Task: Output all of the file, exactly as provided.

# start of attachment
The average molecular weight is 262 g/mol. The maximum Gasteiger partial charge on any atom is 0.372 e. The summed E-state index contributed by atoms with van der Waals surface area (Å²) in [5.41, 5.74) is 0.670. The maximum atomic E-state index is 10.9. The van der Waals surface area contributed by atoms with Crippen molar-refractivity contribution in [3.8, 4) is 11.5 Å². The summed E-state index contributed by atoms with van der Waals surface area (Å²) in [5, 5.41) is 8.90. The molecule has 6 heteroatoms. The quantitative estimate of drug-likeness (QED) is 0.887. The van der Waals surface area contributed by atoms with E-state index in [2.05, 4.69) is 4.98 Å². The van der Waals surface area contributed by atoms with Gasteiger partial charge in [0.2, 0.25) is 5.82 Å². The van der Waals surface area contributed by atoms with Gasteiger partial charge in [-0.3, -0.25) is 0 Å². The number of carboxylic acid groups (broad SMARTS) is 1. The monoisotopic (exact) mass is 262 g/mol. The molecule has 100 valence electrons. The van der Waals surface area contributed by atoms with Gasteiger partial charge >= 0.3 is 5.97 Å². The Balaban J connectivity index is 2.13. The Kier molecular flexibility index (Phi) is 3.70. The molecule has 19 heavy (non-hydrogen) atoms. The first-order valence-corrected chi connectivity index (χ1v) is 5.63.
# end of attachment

The average molecular weight is 262 g/mol. The maximum Gasteiger partial charge on any atom is 0.372 e. The summed E-state index contributed by atoms with van der Waals surface area (Å²) in [5.41, 5.74) is 0.670. The maximum atomic E-state index is 10.9. The van der Waals surface area contributed by atoms with Crippen molar-refractivity contribution in [3.8, 4) is 11.5 Å². The summed E-state index contributed by atoms with van der Waals surface area (Å²) in [5, 5.41) is 8.90. The molecule has 6 heteroatoms. The quantitative estimate of drug-likeness (QED) is 0.887. The van der Waals surface area contributed by atoms with E-state index in [2.05, 4.69) is 4.98 Å². The van der Waals surface area contributed by atoms with Gasteiger partial charge in [0.2, 0.25) is 5.82 Å². The van der Waals surface area contributed by atoms with Gasteiger partial charge in [-0.3, -0.25) is 0 Å². The number of carboxylic acid groups (broad SMARTS) is 1. The monoisotopic (exact) mass is 262 g/mol. The molecule has 100 valence electrons. The van der Waals surface area contributed by atoms with Gasteiger partial charge >= 0.3 is 5.97 Å². The Balaban J connectivity index is 2.13. The Kier molecular flexibility index (Phi) is 3.70. The molecule has 19 heavy (non-hydrogen) atoms. The first-order valence-corrected chi connectivity index (χ1v) is 5.63.